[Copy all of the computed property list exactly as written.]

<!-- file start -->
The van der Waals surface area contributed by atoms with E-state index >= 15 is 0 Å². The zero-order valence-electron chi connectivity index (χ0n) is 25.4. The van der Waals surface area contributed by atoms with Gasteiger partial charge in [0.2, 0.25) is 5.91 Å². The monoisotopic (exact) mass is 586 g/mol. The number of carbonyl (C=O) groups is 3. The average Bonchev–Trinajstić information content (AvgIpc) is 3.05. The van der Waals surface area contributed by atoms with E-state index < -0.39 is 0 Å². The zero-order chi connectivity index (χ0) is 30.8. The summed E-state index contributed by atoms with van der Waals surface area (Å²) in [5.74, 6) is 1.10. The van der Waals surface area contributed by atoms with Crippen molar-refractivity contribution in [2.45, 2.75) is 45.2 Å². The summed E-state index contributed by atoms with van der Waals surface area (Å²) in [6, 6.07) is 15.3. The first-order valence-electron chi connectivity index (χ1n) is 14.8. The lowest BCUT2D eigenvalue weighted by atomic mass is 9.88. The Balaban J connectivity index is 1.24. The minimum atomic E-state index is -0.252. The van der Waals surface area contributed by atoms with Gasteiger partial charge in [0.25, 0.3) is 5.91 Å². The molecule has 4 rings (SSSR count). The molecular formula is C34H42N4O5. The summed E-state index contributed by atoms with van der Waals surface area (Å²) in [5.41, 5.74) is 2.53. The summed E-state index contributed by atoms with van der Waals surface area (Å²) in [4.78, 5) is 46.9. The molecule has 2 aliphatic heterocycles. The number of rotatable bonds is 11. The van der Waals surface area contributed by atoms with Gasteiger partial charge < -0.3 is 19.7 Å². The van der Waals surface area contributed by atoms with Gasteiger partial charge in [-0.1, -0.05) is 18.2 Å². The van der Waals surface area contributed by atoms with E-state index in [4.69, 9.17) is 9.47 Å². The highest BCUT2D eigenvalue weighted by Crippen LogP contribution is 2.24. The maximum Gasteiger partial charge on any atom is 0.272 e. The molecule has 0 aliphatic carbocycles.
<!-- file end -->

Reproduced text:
The van der Waals surface area contributed by atoms with E-state index >= 15 is 0 Å². The zero-order valence-electron chi connectivity index (χ0n) is 25.4. The van der Waals surface area contributed by atoms with Gasteiger partial charge in [0.2, 0.25) is 5.91 Å². The monoisotopic (exact) mass is 586 g/mol. The number of carbonyl (C=O) groups is 3. The average Bonchev–Trinajstić information content (AvgIpc) is 3.05. The van der Waals surface area contributed by atoms with E-state index < -0.39 is 0 Å². The zero-order chi connectivity index (χ0) is 30.8. The summed E-state index contributed by atoms with van der Waals surface area (Å²) in [5.74, 6) is 1.10. The van der Waals surface area contributed by atoms with Crippen molar-refractivity contribution in [2.45, 2.75) is 45.2 Å². The summed E-state index contributed by atoms with van der Waals surface area (Å²) in [6, 6.07) is 15.3. The first-order valence-electron chi connectivity index (χ1n) is 14.8. The lowest BCUT2D eigenvalue weighted by atomic mass is 9.88. The Balaban J connectivity index is 1.24. The minimum atomic E-state index is -0.252. The van der Waals surface area contributed by atoms with Gasteiger partial charge in [0.25, 0.3) is 5.91 Å². The molecule has 4 rings (SSSR count). The molecular formula is C34H42N4O5. The summed E-state index contributed by atoms with van der Waals surface area (Å²) in [5.41, 5.74) is 2.53. The summed E-state index contributed by atoms with van der Waals surface area (Å²) in [4.78, 5) is 46.9. The molecule has 2 aliphatic heterocycles. The number of rotatable bonds is 11. The van der Waals surface area contributed by atoms with Gasteiger partial charge < -0.3 is 19.7 Å². The van der Waals surface area contributed by atoms with Gasteiger partial charge in [-0.1, -0.05) is 18.2 Å². The van der Waals surface area contributed by atoms with E-state index in [4.69, 9.17) is 9.47 Å². The highest BCUT2D eigenvalue weighted by Crippen LogP contribution is 2.24. The maximum Gasteiger partial charge on any atom is 0.272 e. The molecule has 0 aliphatic carbocycles.